Melbourne gets it, DC not so much...
In line with the "generational" arguments about smart growth vs. the shrinking city, car culture and automobility vs. walking and biking, the role of public transit, appropriate models for land use, compact development, and transportation in the city (vs. the way these concerns are handled in the suburbs), I have been engaged in a running debate about sustainable transportation in themail, which is a twice/week e-newsletter on good government. Two issues ago, my position was termed one of a zealot.
The article is short and worth reading and quoting in its entirety, but that violates fair use, so here is an excerpt:
THE future prosperity of Melbourne depends on the capacity of the public transport system to deliver increasing numbers of workers and customers to the city. The system can be a source of lifeblood to the city and to its property values; or it can be allowed to become a garrotte.
For 50 years, freeway advocates have argued that public transport is a social service for those too old, too young, or too incompetent to drive a car, paid for by taxing car-driving workers; and their arguments were heard. Public transport was starved of investment and maintenance was neglected. Melbourne's last great public transport project, the City Loop, was never quite completed. Ballarat, Geelong and Bendigo lost tram networks; much of regional Victoria lost its passenger trains.
Twenty years ago, public transport acquired a green tinge: tram and train passengers use far less energy per kilometre than car drivers and so, environmentally aware politicians began cautiously investing in improved rolling stock and better maintenance. But there were no big-ticket items.
The most compelling reason for investing in public transport isn't the environment; it is money.
Property only has value because people want to use it; and they can't use it if they, their customers or their workers can't get to it. Once investors own urban land, they build on it to recover their costs and earn a profit. As they earn a profit, values rise and more investors move in; old buildings give way to new and the process continues.
If workers and customers can't get to a city, values stop rising; old buildings are allowed to decay and soon values start falling.
The geometry of city access is fairly simple: a four-metre reservation can carry about 1800 people an hour in one direction by bus or car; about 6000 people an hour by tram or light rail; and 20,000 or more people an hour by heavy rail. Once there, a worker or customer needs about 10 square metres of floor space while a car needs 36 metres of parking space.
[Note: in the U.S. we use different numbers. About 1800 to 2400 people by car, 6,000+ by standard bus, 10,000+ by bus rapid transit or streetcar, 15,000 to 25,000 people by light rail, and 20,000 to 40,000 people (in the DC region, in other systems with more than 2 tracks, the capacity is higher).]
An all-car city with ground-level car parking would be limited to about 180,000 square metres of usable floor space; if all parking was in multilevel car parks, this would rise to about 1.5 million square metres; while if most peak-time travel was by fixed-rail public transport a city could support at least 8.5 million square metres. This can be increased almost without limit by raising average building heights./div>
Urbanophile reprinted a blog entry Replay: “They’re Not Current” which starts out with this:
As part of keeping up with this blog, I read a lot of what other people write about various Midwestern cities. A recurring theme from Midwest urbanists is a frustration with local civic leaders’ unwillingness to implement what they see as new and better policies and approaches, especially in light of the struggles the region has encountered and the resulting imperative for change. This is often phrased in less than charitable terms and there seems to be a low opinion of community leadership in many places. I’m guilty of it myself at times. Sometimes it is warranted.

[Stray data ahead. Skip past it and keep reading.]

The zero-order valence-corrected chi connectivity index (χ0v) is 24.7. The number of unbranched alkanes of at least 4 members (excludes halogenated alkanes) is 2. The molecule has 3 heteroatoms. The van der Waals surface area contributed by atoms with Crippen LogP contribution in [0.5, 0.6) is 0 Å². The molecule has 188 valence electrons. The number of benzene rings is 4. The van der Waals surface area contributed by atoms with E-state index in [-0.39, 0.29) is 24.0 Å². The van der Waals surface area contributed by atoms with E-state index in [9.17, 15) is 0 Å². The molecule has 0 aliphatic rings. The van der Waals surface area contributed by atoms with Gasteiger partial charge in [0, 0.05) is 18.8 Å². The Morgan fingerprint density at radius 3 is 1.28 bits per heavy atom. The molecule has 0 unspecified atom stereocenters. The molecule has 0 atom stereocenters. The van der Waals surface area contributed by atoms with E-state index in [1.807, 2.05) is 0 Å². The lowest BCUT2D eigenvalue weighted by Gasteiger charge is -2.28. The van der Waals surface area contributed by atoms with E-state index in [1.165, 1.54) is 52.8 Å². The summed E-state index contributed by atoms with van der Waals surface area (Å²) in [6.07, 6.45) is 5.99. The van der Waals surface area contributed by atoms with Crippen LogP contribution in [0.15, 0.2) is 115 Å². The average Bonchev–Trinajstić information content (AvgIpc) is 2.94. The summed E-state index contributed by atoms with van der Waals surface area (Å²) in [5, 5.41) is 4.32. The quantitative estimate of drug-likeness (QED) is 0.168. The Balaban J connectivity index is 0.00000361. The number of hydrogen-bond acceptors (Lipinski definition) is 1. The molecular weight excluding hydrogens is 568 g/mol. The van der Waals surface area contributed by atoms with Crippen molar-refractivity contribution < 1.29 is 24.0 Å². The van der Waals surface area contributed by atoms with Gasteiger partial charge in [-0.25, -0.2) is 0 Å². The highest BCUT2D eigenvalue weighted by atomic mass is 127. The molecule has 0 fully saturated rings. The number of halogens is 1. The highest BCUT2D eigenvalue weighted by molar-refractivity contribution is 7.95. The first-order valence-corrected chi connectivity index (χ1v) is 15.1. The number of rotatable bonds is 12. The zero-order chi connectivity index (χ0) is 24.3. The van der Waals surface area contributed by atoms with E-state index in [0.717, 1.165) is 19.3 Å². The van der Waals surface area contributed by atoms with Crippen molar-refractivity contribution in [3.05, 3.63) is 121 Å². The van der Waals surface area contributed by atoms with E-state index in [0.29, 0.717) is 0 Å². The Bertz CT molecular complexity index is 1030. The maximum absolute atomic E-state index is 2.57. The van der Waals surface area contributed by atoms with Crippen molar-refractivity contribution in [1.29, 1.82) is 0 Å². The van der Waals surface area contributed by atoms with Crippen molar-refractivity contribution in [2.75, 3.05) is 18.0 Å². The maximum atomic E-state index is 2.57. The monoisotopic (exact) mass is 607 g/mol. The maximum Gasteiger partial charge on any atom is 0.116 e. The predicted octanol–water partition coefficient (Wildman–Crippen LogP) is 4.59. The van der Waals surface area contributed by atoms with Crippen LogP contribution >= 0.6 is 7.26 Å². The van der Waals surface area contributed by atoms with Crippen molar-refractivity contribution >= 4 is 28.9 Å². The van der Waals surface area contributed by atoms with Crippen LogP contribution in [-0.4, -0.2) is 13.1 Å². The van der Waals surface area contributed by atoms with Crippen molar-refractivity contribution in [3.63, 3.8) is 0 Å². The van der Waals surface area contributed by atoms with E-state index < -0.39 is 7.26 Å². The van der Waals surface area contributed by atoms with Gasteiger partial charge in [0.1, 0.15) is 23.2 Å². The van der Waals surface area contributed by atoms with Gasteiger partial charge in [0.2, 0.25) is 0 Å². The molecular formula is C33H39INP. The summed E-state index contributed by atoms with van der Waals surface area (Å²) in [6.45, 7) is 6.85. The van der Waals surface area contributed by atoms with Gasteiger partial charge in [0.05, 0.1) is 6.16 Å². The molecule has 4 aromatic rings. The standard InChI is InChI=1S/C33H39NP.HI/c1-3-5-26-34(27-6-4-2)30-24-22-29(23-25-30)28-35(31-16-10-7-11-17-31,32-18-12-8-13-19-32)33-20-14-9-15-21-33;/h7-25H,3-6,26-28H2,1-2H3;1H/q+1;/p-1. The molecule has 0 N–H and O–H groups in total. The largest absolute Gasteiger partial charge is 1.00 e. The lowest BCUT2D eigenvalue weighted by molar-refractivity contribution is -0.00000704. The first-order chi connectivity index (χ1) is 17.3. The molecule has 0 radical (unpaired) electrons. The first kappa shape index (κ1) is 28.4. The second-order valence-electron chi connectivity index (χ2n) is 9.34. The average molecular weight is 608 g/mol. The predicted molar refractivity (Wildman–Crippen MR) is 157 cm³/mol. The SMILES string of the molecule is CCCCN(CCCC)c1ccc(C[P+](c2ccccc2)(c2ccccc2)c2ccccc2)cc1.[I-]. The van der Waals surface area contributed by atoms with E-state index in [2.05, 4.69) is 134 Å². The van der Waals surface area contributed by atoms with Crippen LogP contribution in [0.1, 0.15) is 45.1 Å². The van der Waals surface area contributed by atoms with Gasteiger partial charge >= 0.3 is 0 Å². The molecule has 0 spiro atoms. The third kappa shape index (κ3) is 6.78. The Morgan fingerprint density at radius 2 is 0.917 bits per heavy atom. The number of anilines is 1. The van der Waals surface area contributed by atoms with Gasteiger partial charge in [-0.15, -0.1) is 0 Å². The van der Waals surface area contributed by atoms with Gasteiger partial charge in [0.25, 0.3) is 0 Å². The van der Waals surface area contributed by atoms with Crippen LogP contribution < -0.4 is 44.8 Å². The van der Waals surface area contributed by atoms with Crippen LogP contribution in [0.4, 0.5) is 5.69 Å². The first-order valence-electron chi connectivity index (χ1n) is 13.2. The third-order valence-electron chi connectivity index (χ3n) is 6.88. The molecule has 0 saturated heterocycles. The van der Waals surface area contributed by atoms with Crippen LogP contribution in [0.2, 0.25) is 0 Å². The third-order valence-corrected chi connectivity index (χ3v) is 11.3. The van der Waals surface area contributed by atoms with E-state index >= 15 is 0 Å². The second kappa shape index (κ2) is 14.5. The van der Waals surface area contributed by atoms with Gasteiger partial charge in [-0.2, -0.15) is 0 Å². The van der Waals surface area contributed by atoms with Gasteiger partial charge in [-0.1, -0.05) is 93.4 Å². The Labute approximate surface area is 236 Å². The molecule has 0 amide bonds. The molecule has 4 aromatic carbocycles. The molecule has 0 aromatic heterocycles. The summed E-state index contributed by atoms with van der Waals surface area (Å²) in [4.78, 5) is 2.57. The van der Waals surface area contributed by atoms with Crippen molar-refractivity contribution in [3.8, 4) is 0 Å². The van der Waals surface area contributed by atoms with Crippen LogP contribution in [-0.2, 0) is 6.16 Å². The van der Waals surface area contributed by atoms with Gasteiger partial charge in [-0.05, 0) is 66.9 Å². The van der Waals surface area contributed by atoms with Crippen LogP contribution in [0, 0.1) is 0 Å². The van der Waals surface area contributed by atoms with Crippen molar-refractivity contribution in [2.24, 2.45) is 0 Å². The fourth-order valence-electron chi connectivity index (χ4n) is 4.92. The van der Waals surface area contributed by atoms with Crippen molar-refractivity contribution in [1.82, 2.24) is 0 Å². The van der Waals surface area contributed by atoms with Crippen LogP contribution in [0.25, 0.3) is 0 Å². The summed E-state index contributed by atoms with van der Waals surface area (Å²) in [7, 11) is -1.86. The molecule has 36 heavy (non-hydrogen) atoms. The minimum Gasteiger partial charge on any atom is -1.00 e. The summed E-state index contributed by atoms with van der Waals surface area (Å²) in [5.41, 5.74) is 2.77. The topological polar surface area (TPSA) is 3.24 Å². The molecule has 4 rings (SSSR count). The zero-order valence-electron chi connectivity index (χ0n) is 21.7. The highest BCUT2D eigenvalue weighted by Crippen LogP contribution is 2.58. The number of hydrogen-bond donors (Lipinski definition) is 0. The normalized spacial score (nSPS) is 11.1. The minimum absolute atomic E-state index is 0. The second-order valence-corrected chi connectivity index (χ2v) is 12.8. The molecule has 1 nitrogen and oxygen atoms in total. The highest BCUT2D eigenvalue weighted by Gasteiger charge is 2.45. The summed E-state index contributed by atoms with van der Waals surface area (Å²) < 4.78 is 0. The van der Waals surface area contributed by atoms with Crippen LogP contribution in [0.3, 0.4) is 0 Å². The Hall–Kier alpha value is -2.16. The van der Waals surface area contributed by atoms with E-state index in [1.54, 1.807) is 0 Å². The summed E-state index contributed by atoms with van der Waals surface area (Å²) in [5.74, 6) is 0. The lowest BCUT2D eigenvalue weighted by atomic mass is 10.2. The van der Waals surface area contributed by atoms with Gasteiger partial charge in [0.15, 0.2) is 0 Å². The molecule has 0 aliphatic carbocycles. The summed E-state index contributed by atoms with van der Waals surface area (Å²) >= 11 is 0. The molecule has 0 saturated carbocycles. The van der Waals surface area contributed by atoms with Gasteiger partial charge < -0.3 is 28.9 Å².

But other times a better way of looking at it was put forth by a friend of mine when he said of the people who he was working with on a civic project, “They’re not current.” By that he meant that while they were well-intentioned, smart, good at business, good at their technical specialty, and excellent at things like fund raising and building community support for initiatives, they simply weren’t up on the latest and greatest thinking in the urbanism space. They weren’t bad leaders or bad people at all – they just had gaps in their knowledge and thinking about cities.
That's how I feel about these arguments. Most people are not keeping up. Most people generalize from the automobility-based experiences to the city, not recognizing that the center city requires different policies and responses, and as our "AMerican Way of Life" has recentered away from community and more toward the nuclear family and an automobile-connected way of life, people have become cloistered and disconnected.
But hesitating really matters.
As communities in the DC region outside of the center city focus on intensifying development--Alexandria (King Street Metro area, Potomac Yards), Arlington (Wilson Blvd. corridor, Rosslyn, Crystal City), Fairfax County (Tysons Corner), Montgomery County (see the White Flint proposal as well as the revitalization of Bethesda and Silver Spring, and the next iteration of plans for Wheaton), and talk of building more densely at subway stations in Prince George's County, DC can't afford to remain static, even though for the most part, that's what it seems like the more traditional civic organizations want.
(Top image. Extract from a billboard during the Depression. The full frame of the image shows people lined up getting food at a soup kitchen. Bottom image: parking lots in Downtown Houston.)